It may be a corruption of a name in another language of ancient to medieval Middle Asia. In New Persian, ashkboos can be literally seen as "who kisses (boos) teardrop or Arsaces (both are ashk)". As far as I know, it first appeared in Shahnameh epics (~1000AD) as a Turanian hero who battled and lost to the Iranian protagonist, Rostam.
An Afghan friend of mine is named Ashkaboos. He did mention ancient Persia and something about "tears," if I remember correctly, "tears falling down." Perhaps this falling down of the tears was to the lips, and thus the kissing of the tears?
I think I need to make it clear again that the name may not be Persian, or any other languages close to Persian. In other words, the only certain Persian thing about this name is the language of the poet who composed the epic. Otherwise, almost certainly neither the language of the people who first told the story nor the language of Ashkboos himself (if he existed ever) was Persian. A significant number of epic names are from non-Persian or Old Persian origin. Though they look like a Persian word, their meaning wouldn't have been found if the original version of the names wasn't in old inscriptions or scriptures of their original language. For Ashkboos, it is probable that we simply don't have the original form of the name (or even the language).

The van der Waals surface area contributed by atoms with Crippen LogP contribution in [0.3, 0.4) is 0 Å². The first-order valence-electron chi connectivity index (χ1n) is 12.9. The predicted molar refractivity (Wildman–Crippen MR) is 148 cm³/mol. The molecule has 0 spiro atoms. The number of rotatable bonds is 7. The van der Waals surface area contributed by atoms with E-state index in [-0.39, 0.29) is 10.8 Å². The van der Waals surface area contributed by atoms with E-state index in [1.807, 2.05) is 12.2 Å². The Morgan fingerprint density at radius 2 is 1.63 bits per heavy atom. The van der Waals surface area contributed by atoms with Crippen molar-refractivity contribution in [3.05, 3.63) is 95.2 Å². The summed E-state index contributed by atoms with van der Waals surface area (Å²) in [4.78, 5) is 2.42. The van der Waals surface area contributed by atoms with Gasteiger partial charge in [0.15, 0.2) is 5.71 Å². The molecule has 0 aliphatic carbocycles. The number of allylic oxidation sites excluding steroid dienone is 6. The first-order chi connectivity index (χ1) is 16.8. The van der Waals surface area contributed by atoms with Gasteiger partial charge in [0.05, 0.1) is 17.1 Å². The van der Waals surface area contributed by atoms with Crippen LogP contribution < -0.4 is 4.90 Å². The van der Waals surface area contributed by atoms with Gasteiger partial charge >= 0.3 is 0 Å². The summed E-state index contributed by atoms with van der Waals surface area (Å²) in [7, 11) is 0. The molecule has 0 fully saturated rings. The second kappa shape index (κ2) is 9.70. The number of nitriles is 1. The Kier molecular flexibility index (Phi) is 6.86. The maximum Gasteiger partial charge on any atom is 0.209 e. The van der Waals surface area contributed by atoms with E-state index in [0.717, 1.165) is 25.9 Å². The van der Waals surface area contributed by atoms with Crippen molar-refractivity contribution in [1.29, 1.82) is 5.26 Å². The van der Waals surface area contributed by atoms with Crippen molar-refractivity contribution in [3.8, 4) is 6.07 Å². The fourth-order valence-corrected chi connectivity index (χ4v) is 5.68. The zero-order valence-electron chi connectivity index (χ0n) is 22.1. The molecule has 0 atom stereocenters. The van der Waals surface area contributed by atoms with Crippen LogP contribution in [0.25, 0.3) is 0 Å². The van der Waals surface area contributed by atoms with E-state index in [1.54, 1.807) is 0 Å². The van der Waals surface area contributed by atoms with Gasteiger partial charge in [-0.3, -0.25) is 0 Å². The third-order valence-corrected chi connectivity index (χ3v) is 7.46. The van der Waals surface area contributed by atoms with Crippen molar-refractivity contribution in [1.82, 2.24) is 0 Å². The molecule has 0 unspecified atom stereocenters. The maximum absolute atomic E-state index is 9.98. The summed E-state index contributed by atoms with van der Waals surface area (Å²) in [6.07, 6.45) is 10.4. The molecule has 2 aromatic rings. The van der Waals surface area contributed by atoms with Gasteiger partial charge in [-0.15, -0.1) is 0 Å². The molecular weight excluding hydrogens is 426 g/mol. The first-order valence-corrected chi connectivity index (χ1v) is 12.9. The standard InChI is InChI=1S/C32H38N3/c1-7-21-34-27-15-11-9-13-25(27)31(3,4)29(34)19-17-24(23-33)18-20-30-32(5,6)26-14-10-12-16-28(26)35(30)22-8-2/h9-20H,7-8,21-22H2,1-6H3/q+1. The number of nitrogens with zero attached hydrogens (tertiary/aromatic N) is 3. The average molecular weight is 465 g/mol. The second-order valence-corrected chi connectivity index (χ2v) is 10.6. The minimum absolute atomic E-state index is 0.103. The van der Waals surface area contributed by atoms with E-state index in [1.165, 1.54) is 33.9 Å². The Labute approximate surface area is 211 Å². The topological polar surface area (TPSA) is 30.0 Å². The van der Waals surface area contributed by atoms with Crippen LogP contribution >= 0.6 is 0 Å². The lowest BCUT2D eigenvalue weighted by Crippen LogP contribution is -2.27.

Even if we fancy about a possible New Persian origin there are numerous possibilities:
- ashk+būs (teardrop + kiss), you are free to interpret this however you like whether metaphoric like you Afghan friend or literally as I did.
- ashk+kabūs (teardrop + skewed)
- arshak+būs (Arsaces + kiss). Arshak (shortened to Ashk in Persian) or Arsaces was the royal title of Arsacid kings of ancient Persia. They were of Parthians who are suspected to play an important role in developing epics like that of Ashkboos.
- arshak+būs (small bear / hero + kiss). arsh+ak (same as the proper noun Arshak)
P.S. The original pronunciation seems to be ending with bōs not būs. Later in both Dari and Persian the distinction between ō not ū has vanished. I'm not even sure we can talk about "kiss" as the meaning of the second part.